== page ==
> Several struct-layout-1.dg testcase tripped over misaligned
> complex_cst constants, fixed by varasm.c (align_variable).
> This is likely a wrong code bug, because misaligned complex
> constants, are expanded to misaligned MEM_REF, but the
> expansion cannot handle misaligned constants, only packed
> structure fields.

Hmm.  So your patch overrides user-alignment here.  Woudln't it
be better to do that more conciously by

  if (! DECL_USER_ALIGN (decl)
      || (align < GET_MODE_ALIGNMENT (DECL_MODE (decl))
          && targetm.slow_unaligned_access (DECL_MODE (decl), align)))

?  And why is the movmisalign optab support missing here?

IMHO whatever code later fails to properly use unaligned loads
should be fixed instead rather than ignoring user requested alignment.

Can you quote a short testcase that explains what exactly goes wrong?
The struct-layout ones are awkward to look at...

> Furthermore gcc.dg/Warray-bounds-33.c was fixed by the
> change in expr.c (expand_expr_real_1).  Certainly is it invalid
> to read memory at a function address, but it should not ICE.
> The problem here, is the MEM_REF has no valid MEM_ALIGN, it looks
> like A32, so the misaligned code execution is not taken, but it is
> set to A8 below, but then we hit an ICE if the result is used:

So the user accessed it as A32.

>         /* Don't set memory attributes if the base expression is
>            SSA_NAME that got expanded as a MEM.  In that case, we should
>            just honor its original memory attributes.  */
>         if (TREE_CODE (tem) != SSA_NAME || !MEM_P (orig_op0))
>           set_mem_attributes (op0, exp, 0);

Huh, I don't understand this.  'tem' should never be SSA_NAME.
But set_mem_attributes_minus_bitpos uses get_object_alignment_1
and that has special treatment for FUNCTION_DECLs that is not
covered by

      /* When EXP is an actual memory reference then we can use
         TYPE_ALIGN of a pointer indirection to derive alignment.
         Do so only if get_pointer_alignment_1 did not reveal absolute
         alignment knowledge and if using that alignment would
         improve the situation.  */
      unsigned int talign;
      if (!addr_p && !known_alignment
          && (talign = min_align_of_type (TREE_TYPE (exp)) * 
BITS_PER_UNIT)
          && talign > align)
        align = talign;

which could be moved out of the if-cascade.

That said, setting A8 should eventually result into appropriate
unaligned expansion, so it seems odd this triggers the assert...

> 
> Finally gcc.dg/torture/pr48493.c required the change
> in assign_parm_setup_stack.  This is just not using the
> correct MEM_ALIGN attribute value, while the memory is
> actually aligned.

But doesn't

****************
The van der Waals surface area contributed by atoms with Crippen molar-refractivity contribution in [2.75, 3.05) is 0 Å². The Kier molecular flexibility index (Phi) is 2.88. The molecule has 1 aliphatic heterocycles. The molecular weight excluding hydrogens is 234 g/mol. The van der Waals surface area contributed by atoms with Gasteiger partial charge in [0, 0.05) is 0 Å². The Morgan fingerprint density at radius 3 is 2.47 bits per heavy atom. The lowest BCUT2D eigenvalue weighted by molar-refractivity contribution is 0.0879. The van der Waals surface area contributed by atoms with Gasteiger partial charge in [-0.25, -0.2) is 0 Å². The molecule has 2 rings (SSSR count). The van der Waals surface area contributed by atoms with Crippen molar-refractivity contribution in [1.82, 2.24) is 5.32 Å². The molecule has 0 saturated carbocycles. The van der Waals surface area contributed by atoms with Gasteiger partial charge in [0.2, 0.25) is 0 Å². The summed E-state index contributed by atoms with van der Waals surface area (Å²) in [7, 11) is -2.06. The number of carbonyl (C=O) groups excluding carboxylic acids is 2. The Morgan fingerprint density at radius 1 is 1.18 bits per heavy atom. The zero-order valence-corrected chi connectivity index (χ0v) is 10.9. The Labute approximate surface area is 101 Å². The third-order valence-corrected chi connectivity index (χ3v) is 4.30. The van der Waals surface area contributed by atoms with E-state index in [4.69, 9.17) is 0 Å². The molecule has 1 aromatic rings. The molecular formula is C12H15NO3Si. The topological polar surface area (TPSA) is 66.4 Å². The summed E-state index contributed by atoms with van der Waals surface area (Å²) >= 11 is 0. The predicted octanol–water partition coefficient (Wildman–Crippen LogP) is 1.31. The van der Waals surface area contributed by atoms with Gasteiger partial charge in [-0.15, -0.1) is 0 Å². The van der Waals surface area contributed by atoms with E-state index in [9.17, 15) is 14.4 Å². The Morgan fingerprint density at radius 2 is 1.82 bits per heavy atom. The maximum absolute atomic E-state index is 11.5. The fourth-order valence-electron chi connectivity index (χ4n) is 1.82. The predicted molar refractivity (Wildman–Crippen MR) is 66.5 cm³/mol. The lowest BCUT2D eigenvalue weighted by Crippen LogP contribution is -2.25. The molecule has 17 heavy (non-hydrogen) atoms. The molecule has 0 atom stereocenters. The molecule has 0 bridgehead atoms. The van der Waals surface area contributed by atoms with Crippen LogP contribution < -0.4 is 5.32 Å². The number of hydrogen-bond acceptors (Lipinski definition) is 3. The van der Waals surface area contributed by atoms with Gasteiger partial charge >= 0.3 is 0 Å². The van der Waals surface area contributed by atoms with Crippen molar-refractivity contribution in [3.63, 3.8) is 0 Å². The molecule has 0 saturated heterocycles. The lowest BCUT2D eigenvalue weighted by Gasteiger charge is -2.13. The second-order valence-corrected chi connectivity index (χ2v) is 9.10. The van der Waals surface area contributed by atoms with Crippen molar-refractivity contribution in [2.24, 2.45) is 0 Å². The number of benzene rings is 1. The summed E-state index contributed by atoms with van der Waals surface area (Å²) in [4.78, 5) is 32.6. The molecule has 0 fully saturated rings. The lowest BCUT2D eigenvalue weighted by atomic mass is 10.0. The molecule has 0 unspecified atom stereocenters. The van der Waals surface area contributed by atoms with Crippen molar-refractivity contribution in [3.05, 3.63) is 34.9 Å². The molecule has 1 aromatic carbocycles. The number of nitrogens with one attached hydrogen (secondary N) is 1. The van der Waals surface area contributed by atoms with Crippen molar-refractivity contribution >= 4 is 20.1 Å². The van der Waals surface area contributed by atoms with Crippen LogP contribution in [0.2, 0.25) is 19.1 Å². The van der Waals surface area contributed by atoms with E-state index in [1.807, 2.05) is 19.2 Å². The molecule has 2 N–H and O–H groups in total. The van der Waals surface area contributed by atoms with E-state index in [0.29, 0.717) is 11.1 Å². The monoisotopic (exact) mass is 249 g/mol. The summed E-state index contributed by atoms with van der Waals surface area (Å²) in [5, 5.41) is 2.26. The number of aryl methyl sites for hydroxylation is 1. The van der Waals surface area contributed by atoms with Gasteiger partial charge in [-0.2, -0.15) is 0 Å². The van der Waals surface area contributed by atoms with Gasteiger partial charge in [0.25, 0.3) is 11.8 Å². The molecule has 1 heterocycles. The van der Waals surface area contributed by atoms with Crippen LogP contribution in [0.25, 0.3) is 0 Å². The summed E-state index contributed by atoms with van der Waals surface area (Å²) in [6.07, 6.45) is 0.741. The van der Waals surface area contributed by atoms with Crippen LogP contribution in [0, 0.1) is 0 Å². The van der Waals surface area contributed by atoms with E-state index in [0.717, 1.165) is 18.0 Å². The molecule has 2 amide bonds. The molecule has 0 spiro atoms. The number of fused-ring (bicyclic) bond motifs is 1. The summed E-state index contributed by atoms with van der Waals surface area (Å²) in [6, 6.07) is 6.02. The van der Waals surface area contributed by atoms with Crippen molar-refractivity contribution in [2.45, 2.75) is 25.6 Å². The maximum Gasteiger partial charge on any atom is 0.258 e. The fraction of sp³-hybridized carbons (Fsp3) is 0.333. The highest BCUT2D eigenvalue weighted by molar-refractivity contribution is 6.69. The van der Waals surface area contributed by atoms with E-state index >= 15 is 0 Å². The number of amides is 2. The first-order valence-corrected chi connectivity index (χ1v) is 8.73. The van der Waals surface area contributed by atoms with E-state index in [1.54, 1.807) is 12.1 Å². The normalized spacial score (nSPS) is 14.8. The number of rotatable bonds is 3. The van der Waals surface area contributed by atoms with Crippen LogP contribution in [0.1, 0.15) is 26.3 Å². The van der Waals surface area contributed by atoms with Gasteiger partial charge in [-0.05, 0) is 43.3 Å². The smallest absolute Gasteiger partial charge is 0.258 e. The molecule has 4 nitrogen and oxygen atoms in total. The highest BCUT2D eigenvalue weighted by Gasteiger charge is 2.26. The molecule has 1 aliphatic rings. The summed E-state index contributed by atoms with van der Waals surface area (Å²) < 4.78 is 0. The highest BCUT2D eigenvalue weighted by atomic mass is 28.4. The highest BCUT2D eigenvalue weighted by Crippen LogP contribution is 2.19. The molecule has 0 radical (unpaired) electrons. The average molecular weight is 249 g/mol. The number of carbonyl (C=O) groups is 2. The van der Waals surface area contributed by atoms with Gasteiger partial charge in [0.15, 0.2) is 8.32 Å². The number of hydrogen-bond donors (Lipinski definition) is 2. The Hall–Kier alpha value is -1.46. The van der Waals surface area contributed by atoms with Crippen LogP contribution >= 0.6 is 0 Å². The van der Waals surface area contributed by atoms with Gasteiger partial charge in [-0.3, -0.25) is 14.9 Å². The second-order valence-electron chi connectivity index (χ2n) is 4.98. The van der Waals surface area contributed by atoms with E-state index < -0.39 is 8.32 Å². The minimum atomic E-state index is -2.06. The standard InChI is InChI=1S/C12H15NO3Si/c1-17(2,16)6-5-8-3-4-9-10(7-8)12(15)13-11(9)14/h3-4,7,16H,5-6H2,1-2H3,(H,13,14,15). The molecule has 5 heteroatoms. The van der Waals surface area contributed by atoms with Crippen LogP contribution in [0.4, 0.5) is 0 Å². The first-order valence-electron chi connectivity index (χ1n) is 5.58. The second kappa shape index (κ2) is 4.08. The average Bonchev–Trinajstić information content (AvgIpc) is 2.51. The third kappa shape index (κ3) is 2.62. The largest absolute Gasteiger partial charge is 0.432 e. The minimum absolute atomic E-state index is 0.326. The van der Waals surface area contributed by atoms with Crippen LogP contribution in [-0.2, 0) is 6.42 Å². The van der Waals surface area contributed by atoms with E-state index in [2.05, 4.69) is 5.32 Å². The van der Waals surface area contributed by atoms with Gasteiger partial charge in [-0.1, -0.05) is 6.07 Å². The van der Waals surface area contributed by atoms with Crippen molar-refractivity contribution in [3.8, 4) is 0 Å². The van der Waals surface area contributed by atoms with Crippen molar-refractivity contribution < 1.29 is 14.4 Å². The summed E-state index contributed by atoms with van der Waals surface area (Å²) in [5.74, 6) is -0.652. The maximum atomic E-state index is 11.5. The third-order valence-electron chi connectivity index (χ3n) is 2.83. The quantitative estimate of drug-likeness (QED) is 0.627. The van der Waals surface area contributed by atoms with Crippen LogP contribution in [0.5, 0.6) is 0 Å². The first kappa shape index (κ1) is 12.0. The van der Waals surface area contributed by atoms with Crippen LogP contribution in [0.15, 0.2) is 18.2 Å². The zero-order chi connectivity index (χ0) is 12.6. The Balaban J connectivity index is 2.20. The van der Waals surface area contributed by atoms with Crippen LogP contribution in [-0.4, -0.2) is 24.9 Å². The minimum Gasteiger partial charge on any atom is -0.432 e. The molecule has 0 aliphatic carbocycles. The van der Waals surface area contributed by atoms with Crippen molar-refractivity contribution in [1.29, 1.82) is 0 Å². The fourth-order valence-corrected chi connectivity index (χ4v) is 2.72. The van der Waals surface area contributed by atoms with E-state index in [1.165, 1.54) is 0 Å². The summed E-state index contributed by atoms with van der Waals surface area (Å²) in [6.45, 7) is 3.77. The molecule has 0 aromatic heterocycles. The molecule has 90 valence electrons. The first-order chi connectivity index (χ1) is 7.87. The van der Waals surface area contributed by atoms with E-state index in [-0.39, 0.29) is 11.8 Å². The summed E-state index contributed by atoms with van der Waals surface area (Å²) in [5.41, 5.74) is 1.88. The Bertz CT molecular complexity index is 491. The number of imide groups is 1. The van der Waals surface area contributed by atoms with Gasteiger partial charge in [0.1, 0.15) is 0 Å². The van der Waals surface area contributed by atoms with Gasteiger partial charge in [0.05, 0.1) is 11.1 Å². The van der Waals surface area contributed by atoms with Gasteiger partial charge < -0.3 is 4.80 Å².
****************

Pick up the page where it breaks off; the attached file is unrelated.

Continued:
int align = STACK_SLOT_ALIGNMENT (data->passed_type,
                                            GET_MODE (data->entry_parm),
                                            TYPE_ALIGN 
(data->passed_type));
+         if (align < (int)GET_MODE_ALIGNMENT (GET_MODE 
(data->entry_parm))
+             && targetm.slow_unaligned_access (GET_MODE 
(data->entry_parm),
+                                               align))
+           align = GET_MODE_ALIGNMENT (GET_MODE (data->entry_parm));

hint at that STACK_SLOT_ALIGNMENT is simply bogus for the target?
That is, the target says, for natural alignment 64 the stack slot
alignment can only be guaranteed 32.  You can't then simply up it
but have to use unaligned accesses (or the target/middle-end needs
to do dynamic stack alignment).


>  Note that set_mem_attributes does not
> always preserve the MEM_ALIGN of the ref, since:

set_mem_attributes sets _all_ attributes from an expression or type.

>   /* Default values from pre-existing memory attributes if present.  */
>   refattrs = MEM_ATTRS (ref);
>   if (refattrs)
>     {
>       /* ??? Can this ever happen?  Calling this routine on a MEM that
>          already carries memory attributes should probably be invalid.  */
>       attrs.expr = refattrs->expr;
>       attrs.offset_known_p = refattrs->offset_known_p;
>       attrs.offset = refattrs->offset;
>       attrs.size_known_p = refattrs->size_known_p;
>       attrs.size = refattrs->size;
>       attrs.align = refattrs->align;
>     }
> 
> but if we happen to set_mem_align to _exactly_ the MODE_ALIGNMENT
> the MEM_ATTRS are zero, and a smaller alignment may result.

Not sure what you are saying here.  That

set_mem_align (MEM:SI A32, 32)

produces a NULL MEM_ATTRS and thus set_mem_attributes not inheriting
the A32 but eventually computing sth lower?  Yeah, that's probably
an interesting "hole" here.  I'm quite sure that if we'd do

refattrs = MEM_ATTRS (ref) ? MEM_ATTRS (ref) : mem_mode_attrs[(int) GET_MODE (ref)];

we run into issues exactly on strict-align targets ...

> Well with those checks in place it should now be a lot harder to generate
> invalid code on STRICT_ALIGNMENT targets, without running into an ICE.
> 
> Attached is the latest version of my arm alignment patch.
> 
> 
> Boot-strapped and reg-tested on x64_64-pc-linux-gnu and arm-linux-gnueabihf.
> Is it OK for trunk?

@@ -3291,6 +3306,23 @@ assign_parm_setup_reg (struct assign_parm_data_all

       did_conversion = true;
     }
+  else if (MEM_P (data->entry_parm)
+          && GET_MODE_ALIGNMENT (promoted_nominal_mode)
+             > MEM_ALIGN (data->entry_parm)
+          && (((icode = optab_handler (movmisalign_optab,
+                                       promoted_nominal_mode))
+               != CODE_FOR_nothing)
+              || targetm.slow_unaligned_access (promoted_nominal_mode,
+                                                MEM_ALIGN 
(data->entry_parm))))
+    {
+      if (icode != CODE_FOR_nothing)
+       emit_insn (GEN_FCN (icode) (parmreg, validated_mem));
+      else
+       rtl = parmreg = extract_bit_field (validated_mem,
+                       GET_MODE_BITSIZE (promoted_nominal_mode), 0,
+                       unsignedp, parmreg,
+                       promoted_nominal_mode, VOIDmode, false, NULL);
+    }
   else
     emit_move_insn (parmreg, validated_mem);

This hunk would be obvious to me if we'd use MEM_ALIGN (validated_mem) /
GET_MODE (validated_mem) instead of MEM_ALIGN (data->entry_parm)
and promoted_nominal_mode.

Not sure if it helps on its own.

I'm nervous about the alignment one since I'm not at all familiar
with this code...

Thanks,
Richard.